This familiar quote has haunted me throughout all my years as a coach, and I suspect I’m not alone. In case you’re reading this and have no idea where this quote came from, let me give you a bit of history. The saying “Winning isn’t everything…it’s the only thing” has been attributed for more than 45 years to the legendary coach of the Green Bay Packers football team, the man named after the Super Bowl trophy; the great Vince Lombardi. Newsflash: He never said it; what he did say is “winning is not everything, but wanting to win is”. The misquote comes from a Hollywood production starring John Wayne and Donna Reed, titled “Trouble Along the Way” (Warner Brothers 1953) which was filmed in black and white and was a story in which Wayne plays a coach and a single father with one daughter. at a private Catholic university and Donna Reed, a social worker concerned about the boy. In the movie, a game is being played while Donna Reed and the girl are in the stands watching a scene. The scene switches between shots of the Duke strolling along the sideline barking plays and cheering for his team, then a pair of priests waving school colors, and finally Donna Reed and the girl who appears to be between 10 and 12 years. old. Donna Reed is commenting to the girl that she hopes the children will enjoy the game and give it their all or something, when the girl responds with the phrase… “well, you know what father (so-and-so) always says ….”Winning isn’t everything, it’s the only thing.” This line came from a Hollywood production from the mouth of a fictional 10 year old character. Somehow this line was attributed to Vince Lombardi (some say due to to his religious affiliation with the Catholic Church) and spent the rest of his life until his last days trying to correct that mistake with sportscasters and writers.
I suspect, like many others, that this type of thinking—that winning is the only thing—has dominated the way many coaches and parents view competitive sports, and when our children, our school team, or ourselves aren’t winning at all competitions. then there must be something wrong. Is it possible that something more is being gained that at the moment neither I as a father nor I as a coach can capture in my moment of temporary regression? It’s the notion of winning all the time that’s so ingrained in our society that we do all sorts of things, including ignoring our higher sense of self to achieve it. Sometimes we are willing to do “whatever it takes,” even if it means not doing the right thing. Confused yet? Of course we do because, unfortunately, once we remove the “winning is everything” mentality, we are forced to look elsewhere for the true purpose of these competitions. By looking, the answer I have discovered is not in my head. It’s really in the heart with a capital H, and I’ll come back to that in a minute.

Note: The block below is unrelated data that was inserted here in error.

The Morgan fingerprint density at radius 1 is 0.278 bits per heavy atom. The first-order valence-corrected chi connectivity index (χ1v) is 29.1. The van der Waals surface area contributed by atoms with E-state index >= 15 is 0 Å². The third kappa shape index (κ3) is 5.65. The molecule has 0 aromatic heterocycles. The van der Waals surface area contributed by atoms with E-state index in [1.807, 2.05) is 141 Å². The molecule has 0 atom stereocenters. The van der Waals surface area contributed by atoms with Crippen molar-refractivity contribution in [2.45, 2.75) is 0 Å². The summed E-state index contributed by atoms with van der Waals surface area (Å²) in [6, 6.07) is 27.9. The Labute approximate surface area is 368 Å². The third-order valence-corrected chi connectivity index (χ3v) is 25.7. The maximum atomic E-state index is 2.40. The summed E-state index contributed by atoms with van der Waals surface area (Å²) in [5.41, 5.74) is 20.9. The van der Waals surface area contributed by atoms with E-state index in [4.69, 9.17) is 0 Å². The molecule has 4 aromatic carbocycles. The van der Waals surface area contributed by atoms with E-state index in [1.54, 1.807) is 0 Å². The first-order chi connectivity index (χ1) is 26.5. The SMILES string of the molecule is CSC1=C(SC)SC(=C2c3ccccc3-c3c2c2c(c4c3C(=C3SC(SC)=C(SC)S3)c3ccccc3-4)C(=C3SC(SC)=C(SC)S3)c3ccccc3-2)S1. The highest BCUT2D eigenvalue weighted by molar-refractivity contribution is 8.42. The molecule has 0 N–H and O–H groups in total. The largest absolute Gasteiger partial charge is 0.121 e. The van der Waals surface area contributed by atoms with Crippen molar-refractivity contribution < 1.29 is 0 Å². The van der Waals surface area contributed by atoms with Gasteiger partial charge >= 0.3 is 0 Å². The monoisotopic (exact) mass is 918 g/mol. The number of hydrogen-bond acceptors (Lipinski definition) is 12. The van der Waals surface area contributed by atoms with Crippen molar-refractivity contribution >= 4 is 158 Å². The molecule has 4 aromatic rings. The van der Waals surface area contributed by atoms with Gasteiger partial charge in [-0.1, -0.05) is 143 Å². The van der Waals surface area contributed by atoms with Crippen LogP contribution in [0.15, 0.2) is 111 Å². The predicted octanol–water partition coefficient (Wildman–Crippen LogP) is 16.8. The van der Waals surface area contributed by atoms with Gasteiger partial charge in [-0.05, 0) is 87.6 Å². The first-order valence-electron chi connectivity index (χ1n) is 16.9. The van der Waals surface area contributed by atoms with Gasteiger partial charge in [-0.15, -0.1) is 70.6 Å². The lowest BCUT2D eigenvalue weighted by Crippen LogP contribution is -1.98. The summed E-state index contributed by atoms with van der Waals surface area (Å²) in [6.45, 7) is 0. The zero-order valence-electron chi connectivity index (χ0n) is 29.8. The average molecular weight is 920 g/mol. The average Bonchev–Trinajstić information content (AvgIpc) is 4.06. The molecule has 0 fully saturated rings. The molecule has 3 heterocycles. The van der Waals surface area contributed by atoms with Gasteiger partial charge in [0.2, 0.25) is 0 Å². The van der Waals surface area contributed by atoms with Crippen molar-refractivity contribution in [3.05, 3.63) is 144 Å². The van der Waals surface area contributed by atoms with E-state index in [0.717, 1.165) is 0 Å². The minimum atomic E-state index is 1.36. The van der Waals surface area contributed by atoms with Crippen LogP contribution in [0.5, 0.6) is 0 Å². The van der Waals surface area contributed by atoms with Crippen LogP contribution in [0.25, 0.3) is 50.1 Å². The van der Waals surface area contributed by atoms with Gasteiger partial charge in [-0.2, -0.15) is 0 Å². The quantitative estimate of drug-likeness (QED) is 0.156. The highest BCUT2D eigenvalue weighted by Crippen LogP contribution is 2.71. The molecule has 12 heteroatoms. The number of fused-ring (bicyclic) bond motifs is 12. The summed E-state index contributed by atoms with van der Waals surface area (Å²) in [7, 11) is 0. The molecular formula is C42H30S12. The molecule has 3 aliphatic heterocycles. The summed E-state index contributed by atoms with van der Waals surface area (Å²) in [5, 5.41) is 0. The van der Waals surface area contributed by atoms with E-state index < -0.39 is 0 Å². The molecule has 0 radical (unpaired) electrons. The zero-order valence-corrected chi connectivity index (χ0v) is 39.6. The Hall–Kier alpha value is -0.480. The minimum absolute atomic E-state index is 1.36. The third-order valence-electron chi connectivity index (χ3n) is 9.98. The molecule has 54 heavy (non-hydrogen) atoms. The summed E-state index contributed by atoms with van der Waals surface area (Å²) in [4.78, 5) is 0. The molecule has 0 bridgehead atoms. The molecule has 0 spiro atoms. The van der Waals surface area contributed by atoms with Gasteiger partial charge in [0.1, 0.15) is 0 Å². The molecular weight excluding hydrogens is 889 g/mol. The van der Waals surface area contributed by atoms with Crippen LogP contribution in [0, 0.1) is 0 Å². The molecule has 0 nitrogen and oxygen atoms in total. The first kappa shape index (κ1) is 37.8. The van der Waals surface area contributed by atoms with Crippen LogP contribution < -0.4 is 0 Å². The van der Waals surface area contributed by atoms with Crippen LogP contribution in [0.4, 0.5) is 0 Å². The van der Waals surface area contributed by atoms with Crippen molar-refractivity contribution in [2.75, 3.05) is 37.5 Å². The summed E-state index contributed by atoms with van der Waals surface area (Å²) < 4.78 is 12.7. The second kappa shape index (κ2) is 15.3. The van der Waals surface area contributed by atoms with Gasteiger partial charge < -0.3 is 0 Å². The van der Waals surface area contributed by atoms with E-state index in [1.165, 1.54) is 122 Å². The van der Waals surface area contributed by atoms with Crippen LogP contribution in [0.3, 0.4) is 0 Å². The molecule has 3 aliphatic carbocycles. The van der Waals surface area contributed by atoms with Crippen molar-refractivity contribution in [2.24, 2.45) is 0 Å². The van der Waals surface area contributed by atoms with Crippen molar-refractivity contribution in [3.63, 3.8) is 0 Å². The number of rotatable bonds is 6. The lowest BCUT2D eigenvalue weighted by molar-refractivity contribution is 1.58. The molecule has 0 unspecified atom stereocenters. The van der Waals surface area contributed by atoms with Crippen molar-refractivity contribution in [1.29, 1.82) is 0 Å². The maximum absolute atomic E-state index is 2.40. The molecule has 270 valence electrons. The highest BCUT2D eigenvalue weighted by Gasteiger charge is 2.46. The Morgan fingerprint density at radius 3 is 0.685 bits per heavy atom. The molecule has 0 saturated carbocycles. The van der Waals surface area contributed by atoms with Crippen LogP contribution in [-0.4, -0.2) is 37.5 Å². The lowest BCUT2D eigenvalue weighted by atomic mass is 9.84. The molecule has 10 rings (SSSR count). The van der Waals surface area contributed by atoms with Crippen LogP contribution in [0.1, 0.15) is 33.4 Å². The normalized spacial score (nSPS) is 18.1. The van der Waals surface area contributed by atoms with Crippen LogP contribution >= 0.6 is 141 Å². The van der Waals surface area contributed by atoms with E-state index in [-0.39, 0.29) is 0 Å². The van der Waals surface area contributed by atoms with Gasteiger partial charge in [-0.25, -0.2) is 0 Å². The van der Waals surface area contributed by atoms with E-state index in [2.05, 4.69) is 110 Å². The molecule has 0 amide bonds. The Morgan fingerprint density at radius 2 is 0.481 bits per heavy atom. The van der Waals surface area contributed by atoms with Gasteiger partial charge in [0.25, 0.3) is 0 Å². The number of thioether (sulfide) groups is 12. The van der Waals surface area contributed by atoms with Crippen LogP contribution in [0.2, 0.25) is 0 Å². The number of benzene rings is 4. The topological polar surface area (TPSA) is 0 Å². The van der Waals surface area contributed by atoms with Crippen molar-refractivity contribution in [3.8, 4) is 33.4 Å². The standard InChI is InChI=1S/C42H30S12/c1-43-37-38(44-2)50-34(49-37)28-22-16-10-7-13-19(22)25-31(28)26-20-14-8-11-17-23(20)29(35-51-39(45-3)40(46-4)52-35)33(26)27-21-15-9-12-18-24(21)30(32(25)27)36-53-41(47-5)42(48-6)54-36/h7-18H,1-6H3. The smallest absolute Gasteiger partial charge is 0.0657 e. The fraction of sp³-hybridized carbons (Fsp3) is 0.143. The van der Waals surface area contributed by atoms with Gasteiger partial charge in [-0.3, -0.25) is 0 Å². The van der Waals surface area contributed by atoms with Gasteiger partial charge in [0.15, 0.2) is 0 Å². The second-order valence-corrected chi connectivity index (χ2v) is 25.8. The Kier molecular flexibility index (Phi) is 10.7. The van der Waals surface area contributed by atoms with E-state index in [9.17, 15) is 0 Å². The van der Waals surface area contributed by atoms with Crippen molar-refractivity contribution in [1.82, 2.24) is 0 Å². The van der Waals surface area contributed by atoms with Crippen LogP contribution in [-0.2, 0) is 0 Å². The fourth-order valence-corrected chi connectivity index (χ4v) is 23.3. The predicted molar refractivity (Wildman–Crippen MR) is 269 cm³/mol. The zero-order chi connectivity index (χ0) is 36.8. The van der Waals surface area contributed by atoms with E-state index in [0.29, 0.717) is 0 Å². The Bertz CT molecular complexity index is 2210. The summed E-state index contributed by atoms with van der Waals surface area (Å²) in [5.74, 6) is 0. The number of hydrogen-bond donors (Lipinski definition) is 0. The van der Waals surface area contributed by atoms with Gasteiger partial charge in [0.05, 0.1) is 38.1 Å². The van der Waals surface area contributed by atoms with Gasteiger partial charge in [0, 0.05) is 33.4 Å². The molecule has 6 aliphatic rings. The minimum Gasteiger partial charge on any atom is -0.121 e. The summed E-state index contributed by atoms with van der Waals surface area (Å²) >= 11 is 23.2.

If you consider winning and losing as a whole, the fact is that every time you step on a field, your chances are 50/50. This is a simple truth, the world as we perceive it, is made up of a set of opposites, heat vs. cold, up vs. down, win vs. lose, etc. everything in creation is a world of duality. In fact, you cannot experience one without the other. Imagine living with only daylight? Just darkness? One complements the other. Without sadness, this is not joy. Without an opponent, we can’t play the game. So how do we operate then in this world of duality? Also, where do we put our attention to succeed instead of fail? Also, more specifically, how do we participate in competitive sports? The answer lies in our higher sense of self. There is a greater part of us that knows how to take all this duality and see what it is and what it is not. We are much more than winners or losers in this game! We are, in fact, the creators of our own destinies. And depending on how we notice and observe the workings of our own thoughts and the feelings they create, we can see the good in both winners and losers. We can experience both the good and the bad of winning and losing, and not forget about ourselves. This is not a new concept, Eastern forms of competition have been teaching this for thousands of years; they even refer to their sports as “arts” as in martial arts. Whose objectives are not to annihilate or destroy opponents but to honor, respect and love them. The realization is that without an opponent, the artist has no way to demonstrate the skills he has mastered. The competition is based on both opponents doing their best, giving 100% and enjoying the opportunity to compete. It is not in winning or losing but in competing that the athlete / artist can demonstrate the level of mastery of it. Vince Lombardi’s correction of the famous misquote “Winning isn’t everything, but wanting to win is.” It has a very subtle but powerful distinction of winning is the only thing. That distinction lies in the power of our attention and intention. Why participate in an activity unless you do it to the best of your ability? Our intention should always be to do everything we can to win or succeed, however, if on a given day we don’t have the result, we would prefer not to take it personally. We do our best, learn from our mistakes, and just get better as we grow. I have a personal motto that goes like this: “Make it personal; don’t take it personal.” What I mean by that is that I want to do things to the best of my ability, I want to personally make it my business to give as much as I can, while at the same time remembering that whether I succeed or fail is not a problem. real reflection of who I really am, is just the result of my best efforts at that time.